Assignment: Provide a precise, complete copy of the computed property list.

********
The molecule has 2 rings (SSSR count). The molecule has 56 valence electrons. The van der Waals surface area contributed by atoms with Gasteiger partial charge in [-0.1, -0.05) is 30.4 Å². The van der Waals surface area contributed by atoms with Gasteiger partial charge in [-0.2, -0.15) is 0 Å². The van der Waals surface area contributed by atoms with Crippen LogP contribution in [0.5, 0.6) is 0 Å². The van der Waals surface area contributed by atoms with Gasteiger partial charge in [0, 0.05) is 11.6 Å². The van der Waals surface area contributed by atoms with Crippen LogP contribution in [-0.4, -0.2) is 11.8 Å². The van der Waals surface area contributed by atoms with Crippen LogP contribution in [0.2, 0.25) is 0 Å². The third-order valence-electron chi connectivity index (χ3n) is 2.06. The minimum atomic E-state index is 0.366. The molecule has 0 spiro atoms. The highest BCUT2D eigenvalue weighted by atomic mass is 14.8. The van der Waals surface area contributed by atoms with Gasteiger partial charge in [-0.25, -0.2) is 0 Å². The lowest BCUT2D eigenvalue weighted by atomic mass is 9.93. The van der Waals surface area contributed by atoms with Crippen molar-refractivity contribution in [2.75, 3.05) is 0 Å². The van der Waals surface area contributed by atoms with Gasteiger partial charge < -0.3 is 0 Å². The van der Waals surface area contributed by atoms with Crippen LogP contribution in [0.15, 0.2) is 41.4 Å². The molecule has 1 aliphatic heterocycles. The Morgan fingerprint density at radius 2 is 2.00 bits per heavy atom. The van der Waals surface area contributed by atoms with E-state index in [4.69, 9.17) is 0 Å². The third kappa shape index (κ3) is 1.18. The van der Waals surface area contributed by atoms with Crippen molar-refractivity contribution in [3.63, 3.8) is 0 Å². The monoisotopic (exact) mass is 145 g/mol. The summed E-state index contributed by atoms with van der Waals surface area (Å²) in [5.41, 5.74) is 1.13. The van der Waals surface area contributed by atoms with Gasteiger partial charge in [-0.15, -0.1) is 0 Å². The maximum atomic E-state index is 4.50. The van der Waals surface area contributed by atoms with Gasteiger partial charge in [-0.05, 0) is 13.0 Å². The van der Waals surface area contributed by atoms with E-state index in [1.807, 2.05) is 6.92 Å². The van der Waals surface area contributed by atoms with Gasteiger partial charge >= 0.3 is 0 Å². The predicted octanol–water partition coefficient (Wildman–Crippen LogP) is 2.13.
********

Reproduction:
The molecule has 2 rings (SSSR count). The molecule has 56 valence electrons. The van der Waals surface area contributed by atoms with Gasteiger partial charge in [-0.1, -0.05) is 30.4 Å². The van der Waals surface area contributed by atoms with Gasteiger partial charge in [-0.2, -0.15) is 0 Å². The van der Waals surface area contributed by atoms with Crippen LogP contribution in [0.5, 0.6) is 0 Å². The van der Waals surface area contributed by atoms with Gasteiger partial charge in [0, 0.05) is 11.6 Å². The van der Waals surface area contributed by atoms with Crippen LogP contribution in [-0.4, -0.2) is 11.8 Å². The van der Waals surface area contributed by atoms with Crippen LogP contribution in [0.2, 0.25) is 0 Å². The third-order valence-electron chi connectivity index (χ3n) is 2.06. The minimum atomic E-state index is 0.366. The molecule has 0 spiro atoms. The highest BCUT2D eigenvalue weighted by atomic mass is 14.8. The van der Waals surface area contributed by atoms with Gasteiger partial charge in [-0.25, -0.2) is 0 Å². The lowest BCUT2D eigenvalue weighted by atomic mass is 9.93. The van der Waals surface area contributed by atoms with Crippen molar-refractivity contribution in [2.75, 3.05) is 0 Å². The van der Waals surface area contributed by atoms with Gasteiger partial charge < -0.3 is 0 Å². The van der Waals surface area contributed by atoms with Crippen LogP contribution in [0.15, 0.2) is 41.4 Å². The molecule has 1 aliphatic heterocycles. The Morgan fingerprint density at radius 2 is 2.00 bits per heavy atom. The van der Waals surface area contributed by atoms with E-state index in [4.69, 9.17) is 0 Å². The third kappa shape index (κ3) is 1.18. The van der Waals surface area contributed by atoms with Crippen molar-refractivity contribution in [3.63, 3.8) is 0 Å². The monoisotopic (exact) mass is 145 g/mol. The summed E-state index contributed by atoms with van der Waals surface area (Å²) in [5.41, 5.74) is 1.13. The van der Waals surface area contributed by atoms with Gasteiger partial charge in [-0.15, -0.1) is 0 Å². The maximum atomic E-state index is 4.50. The van der Waals surface area contributed by atoms with Gasteiger partial charge in [-0.05, 0) is 13.0 Å². The van der Waals surface area contributed by atoms with E-state index in [1.807, 2.05) is 6.92 Å². The van der Waals surface area contributed by atoms with Gasteiger partial charge >= 0.3 is 0 Å². The predicted octanol–water partition coefficient (Wildman–Crippen LogP) is 2.13.